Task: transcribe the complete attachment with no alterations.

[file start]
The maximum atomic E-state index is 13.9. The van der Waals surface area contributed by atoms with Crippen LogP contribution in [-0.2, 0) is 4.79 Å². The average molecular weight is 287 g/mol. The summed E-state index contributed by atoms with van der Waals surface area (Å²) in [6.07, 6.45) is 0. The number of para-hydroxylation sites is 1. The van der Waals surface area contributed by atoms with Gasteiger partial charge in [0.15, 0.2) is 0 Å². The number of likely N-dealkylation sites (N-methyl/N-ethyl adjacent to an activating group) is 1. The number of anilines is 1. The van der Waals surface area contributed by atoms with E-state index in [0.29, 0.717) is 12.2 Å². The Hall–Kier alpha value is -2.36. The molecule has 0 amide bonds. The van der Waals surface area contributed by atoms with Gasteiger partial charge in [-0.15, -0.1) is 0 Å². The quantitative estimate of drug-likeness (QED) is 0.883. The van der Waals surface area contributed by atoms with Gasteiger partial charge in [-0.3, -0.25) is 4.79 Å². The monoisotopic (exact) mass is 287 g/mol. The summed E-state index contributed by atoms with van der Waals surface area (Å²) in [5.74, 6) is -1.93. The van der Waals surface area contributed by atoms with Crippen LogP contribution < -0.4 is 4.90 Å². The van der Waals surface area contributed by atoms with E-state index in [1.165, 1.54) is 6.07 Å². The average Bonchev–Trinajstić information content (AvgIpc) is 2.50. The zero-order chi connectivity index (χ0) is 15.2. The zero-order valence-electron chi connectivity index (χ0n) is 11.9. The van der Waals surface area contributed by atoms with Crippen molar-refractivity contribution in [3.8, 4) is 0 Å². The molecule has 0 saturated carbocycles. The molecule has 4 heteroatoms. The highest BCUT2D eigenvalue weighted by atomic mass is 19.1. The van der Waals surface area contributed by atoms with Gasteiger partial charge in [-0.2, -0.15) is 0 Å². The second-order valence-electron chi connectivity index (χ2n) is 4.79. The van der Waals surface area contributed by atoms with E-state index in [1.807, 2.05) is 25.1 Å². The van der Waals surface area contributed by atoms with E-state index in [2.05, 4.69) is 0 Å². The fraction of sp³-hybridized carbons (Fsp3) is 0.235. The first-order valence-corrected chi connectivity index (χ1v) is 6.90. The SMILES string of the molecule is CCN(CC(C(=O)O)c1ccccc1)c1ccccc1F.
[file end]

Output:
The maximum atomic E-state index is 13.9. The van der Waals surface area contributed by atoms with Crippen LogP contribution in [-0.2, 0) is 4.79 Å². The average molecular weight is 287 g/mol. The summed E-state index contributed by atoms with van der Waals surface area (Å²) in [6.07, 6.45) is 0. The number of para-hydroxylation sites is 1. The van der Waals surface area contributed by atoms with Gasteiger partial charge in [0.15, 0.2) is 0 Å². The number of likely N-dealkylation sites (N-methyl/N-ethyl adjacent to an activating group) is 1. The number of anilines is 1. The van der Waals surface area contributed by atoms with E-state index in [0.29, 0.717) is 12.2 Å². The Hall–Kier alpha value is -2.36. The molecule has 0 amide bonds. The van der Waals surface area contributed by atoms with Gasteiger partial charge in [-0.15, -0.1) is 0 Å². The quantitative estimate of drug-likeness (QED) is 0.883. The van der Waals surface area contributed by atoms with Gasteiger partial charge in [-0.3, -0.25) is 4.79 Å². The monoisotopic (exact) mass is 287 g/mol. The summed E-state index contributed by atoms with van der Waals surface area (Å²) in [5.74, 6) is -1.93. The van der Waals surface area contributed by atoms with Crippen LogP contribution < -0.4 is 4.90 Å². The van der Waals surface area contributed by atoms with E-state index in [1.165, 1.54) is 6.07 Å². The average Bonchev–Trinajstić information content (AvgIpc) is 2.50. The zero-order chi connectivity index (χ0) is 15.2. The zero-order valence-electron chi connectivity index (χ0n) is 11.9. The van der Waals surface area contributed by atoms with Crippen molar-refractivity contribution in [3.8, 4) is 0 Å². The molecule has 0 saturated carbocycles. The molecule has 4 heteroatoms. The highest BCUT2D eigenvalue weighted by atomic mass is 19.1. The van der Waals surface area contributed by atoms with Gasteiger partial charge in [-0.2, -0.15) is 0 Å². The second-order valence-electron chi connectivity index (χ2n) is 4.79. The van der Waals surface area contributed by atoms with E-state index in [1.807, 2.05) is 25.1 Å². The van der Waals surface area contributed by atoms with E-state index in [2.05, 4.69) is 0 Å². The fraction of sp³-hybridized carbons (Fsp3) is 0.235. The first-order valence-corrected chi connectivity index (χ1v) is 6.90. The SMILES string of the molecule is CCN(CC(C(=O)O)c1ccccc1)c1ccccc1F.